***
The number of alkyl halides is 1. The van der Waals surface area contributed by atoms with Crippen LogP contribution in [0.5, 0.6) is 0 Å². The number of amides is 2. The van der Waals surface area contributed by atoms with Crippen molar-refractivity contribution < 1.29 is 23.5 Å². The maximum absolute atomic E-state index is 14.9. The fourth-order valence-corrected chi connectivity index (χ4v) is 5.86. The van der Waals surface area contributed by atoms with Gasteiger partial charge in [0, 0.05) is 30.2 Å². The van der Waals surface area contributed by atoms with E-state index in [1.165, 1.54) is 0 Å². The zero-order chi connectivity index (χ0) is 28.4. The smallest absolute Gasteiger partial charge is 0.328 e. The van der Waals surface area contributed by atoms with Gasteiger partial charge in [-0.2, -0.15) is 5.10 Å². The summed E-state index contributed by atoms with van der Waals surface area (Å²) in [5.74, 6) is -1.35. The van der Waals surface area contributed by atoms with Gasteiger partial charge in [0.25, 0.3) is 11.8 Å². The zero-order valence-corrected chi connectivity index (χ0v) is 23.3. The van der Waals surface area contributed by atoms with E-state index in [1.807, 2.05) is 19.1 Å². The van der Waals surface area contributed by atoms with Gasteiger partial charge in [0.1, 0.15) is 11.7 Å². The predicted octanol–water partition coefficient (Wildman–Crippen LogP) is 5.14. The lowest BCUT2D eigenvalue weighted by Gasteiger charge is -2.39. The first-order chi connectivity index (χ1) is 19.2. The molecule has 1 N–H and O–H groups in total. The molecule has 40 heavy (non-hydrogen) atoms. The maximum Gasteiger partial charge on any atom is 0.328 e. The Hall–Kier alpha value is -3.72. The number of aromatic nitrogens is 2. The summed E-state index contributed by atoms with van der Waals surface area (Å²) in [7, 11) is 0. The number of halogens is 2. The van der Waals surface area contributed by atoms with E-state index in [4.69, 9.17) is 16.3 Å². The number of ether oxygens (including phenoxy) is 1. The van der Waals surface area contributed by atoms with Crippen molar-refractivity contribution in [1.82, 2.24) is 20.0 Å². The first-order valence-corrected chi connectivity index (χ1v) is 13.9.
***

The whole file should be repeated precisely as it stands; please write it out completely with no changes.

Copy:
The number of alkyl halides is 1. The van der Waals surface area contributed by atoms with Crippen LogP contribution in [0.5, 0.6) is 0 Å². The number of amides is 2. The van der Waals surface area contributed by atoms with Crippen molar-refractivity contribution < 1.29 is 23.5 Å². The maximum absolute atomic E-state index is 14.9. The fourth-order valence-corrected chi connectivity index (χ4v) is 5.86. The van der Waals surface area contributed by atoms with Gasteiger partial charge in [0, 0.05) is 30.2 Å². The van der Waals surface area contributed by atoms with E-state index in [1.165, 1.54) is 0 Å². The zero-order chi connectivity index (χ0) is 28.4. The smallest absolute Gasteiger partial charge is 0.328 e. The van der Waals surface area contributed by atoms with Gasteiger partial charge in [-0.2, -0.15) is 5.10 Å². The summed E-state index contributed by atoms with van der Waals surface area (Å²) in [5.74, 6) is -1.35. The van der Waals surface area contributed by atoms with Gasteiger partial charge in [0.25, 0.3) is 11.8 Å². The zero-order valence-corrected chi connectivity index (χ0v) is 23.3. The van der Waals surface area contributed by atoms with E-state index in [1.807, 2.05) is 19.1 Å². The van der Waals surface area contributed by atoms with Gasteiger partial charge in [0.1, 0.15) is 11.7 Å². The predicted octanol–water partition coefficient (Wildman–Crippen LogP) is 5.14. The lowest BCUT2D eigenvalue weighted by Gasteiger charge is -2.39. The first-order chi connectivity index (χ1) is 19.2. The molecule has 1 N–H and O–H groups in total. The molecule has 40 heavy (non-hydrogen) atoms. The maximum Gasteiger partial charge on any atom is 0.328 e. The Hall–Kier alpha value is -3.72. The number of aromatic nitrogens is 2. The summed E-state index contributed by atoms with van der Waals surface area (Å²) in [7, 11) is 0. The number of halogens is 2. The van der Waals surface area contributed by atoms with E-state index in [4.69, 9.17) is 16.3 Å². The number of ether oxygens (including phenoxy) is 1. The van der Waals surface area contributed by atoms with Crippen molar-refractivity contribution in [1.82, 2.24) is 20.0 Å². The first-order valence-corrected chi connectivity index (χ1v) is 13.9.